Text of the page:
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Re: WG Last Call for draft-schulzrinne-http-status-00.txt

From: Roy T. Fielding <fielding@kiwi.ics.uci.edu>
Date: Thu, 20 Nov 1997 14:52:03 -0800
To: Larry Masinter <masinter@parc.xerox.com>
Cc: http-wg%cuckoo.hpl.hp.com@hplb.hpl.hp.com
Message-Id: <9711201506.aa11336@paris.ics.uci.edu>
X-Mailing-List: <http-wg@cuckoo.hpl.hp.com> archive/latest/4780
Having a document to vet and register proposed status codes is
a good idea -- one that we have discussed in the past.  Reserving
sets of status codes for use by other protocols is a bad idea.
HTTP status codes need to be thought-out with the rigor of an RFC.
The draft is insufficient for helping IANA set up a registry.
Better examples of that are the charset and media type registries.

HTTP/1.x status codes are three digits.  Responses are examined for
three digits.  Any more than three digits and the response will
be treated as HTTP/0.9.

When a protocol using HTTP needs a new status code, it can talk about
it in the abstract (e.g., 4aa) until a sufficient justification can
be put in text and registered for that status.  There is no need to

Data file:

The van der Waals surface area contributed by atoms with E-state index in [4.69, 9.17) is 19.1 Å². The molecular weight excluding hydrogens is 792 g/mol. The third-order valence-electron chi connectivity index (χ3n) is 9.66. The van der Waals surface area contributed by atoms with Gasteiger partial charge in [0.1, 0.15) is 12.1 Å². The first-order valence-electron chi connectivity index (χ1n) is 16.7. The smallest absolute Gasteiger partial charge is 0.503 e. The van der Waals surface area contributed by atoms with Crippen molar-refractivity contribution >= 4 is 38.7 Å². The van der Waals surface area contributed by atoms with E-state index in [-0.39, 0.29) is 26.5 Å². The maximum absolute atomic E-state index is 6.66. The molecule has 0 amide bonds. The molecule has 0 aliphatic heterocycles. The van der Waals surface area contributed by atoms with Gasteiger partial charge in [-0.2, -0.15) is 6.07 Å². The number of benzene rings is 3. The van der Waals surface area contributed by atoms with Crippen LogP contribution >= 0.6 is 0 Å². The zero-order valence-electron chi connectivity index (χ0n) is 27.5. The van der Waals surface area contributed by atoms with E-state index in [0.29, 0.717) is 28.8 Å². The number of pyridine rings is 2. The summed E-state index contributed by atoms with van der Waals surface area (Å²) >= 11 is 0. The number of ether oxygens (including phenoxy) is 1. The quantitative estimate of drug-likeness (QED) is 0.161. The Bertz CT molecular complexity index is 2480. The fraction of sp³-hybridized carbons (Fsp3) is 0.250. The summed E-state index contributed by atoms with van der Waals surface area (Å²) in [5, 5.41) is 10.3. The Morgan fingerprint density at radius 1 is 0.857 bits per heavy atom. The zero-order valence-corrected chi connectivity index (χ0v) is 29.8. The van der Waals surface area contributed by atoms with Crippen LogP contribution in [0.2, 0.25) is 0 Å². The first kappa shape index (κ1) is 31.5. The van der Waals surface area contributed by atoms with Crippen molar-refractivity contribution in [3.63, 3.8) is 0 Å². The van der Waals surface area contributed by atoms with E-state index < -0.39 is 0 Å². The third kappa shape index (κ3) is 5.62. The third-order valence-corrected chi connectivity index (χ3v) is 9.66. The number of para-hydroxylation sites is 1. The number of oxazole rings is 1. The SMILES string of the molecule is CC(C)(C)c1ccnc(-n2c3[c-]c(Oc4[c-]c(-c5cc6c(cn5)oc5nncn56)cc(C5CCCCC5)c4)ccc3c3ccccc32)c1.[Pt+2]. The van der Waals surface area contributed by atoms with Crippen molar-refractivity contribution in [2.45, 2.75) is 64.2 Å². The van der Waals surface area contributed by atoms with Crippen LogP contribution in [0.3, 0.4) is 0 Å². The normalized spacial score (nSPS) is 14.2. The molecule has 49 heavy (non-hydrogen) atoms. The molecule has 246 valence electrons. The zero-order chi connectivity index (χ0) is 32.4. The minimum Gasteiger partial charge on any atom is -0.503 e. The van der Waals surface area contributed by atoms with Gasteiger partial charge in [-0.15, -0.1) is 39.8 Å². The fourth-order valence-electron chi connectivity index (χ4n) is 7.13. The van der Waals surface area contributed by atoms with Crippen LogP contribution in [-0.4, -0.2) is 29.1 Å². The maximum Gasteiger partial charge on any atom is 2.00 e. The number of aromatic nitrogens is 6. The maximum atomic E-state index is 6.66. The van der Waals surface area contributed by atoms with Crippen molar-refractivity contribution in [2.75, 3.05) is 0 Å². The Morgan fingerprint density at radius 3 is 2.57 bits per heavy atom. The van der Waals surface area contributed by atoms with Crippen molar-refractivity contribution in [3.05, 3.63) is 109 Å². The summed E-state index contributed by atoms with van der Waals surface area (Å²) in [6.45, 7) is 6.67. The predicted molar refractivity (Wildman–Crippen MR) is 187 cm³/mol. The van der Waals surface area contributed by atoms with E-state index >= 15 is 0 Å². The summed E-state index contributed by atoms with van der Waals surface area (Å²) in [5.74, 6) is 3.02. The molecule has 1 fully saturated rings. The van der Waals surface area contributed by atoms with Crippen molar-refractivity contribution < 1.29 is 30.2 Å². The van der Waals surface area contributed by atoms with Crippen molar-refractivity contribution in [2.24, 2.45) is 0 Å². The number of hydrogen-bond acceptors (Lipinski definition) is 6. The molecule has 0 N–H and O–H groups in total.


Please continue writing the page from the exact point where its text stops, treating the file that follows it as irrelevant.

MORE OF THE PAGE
pre-register codes that might be needed.  Fewer than 10% of the proposals
for new status codes have been accepted, usually because the authors
didn't bother to check for an existing status code that already
serves their purpose, or simply wanted their own "special" code
"just in case", or the proposal faded into dust long before implementation.

What other protocols not using HTTP want to do with their own status
codes is not relevant.  I suggest they use more than three digits.
Likewise, it would make sense for HTTP/2+ to use more than three
digits (or at least a token with wider range).

Received on Thursday, 20 November 1997 15:38:18 UTC

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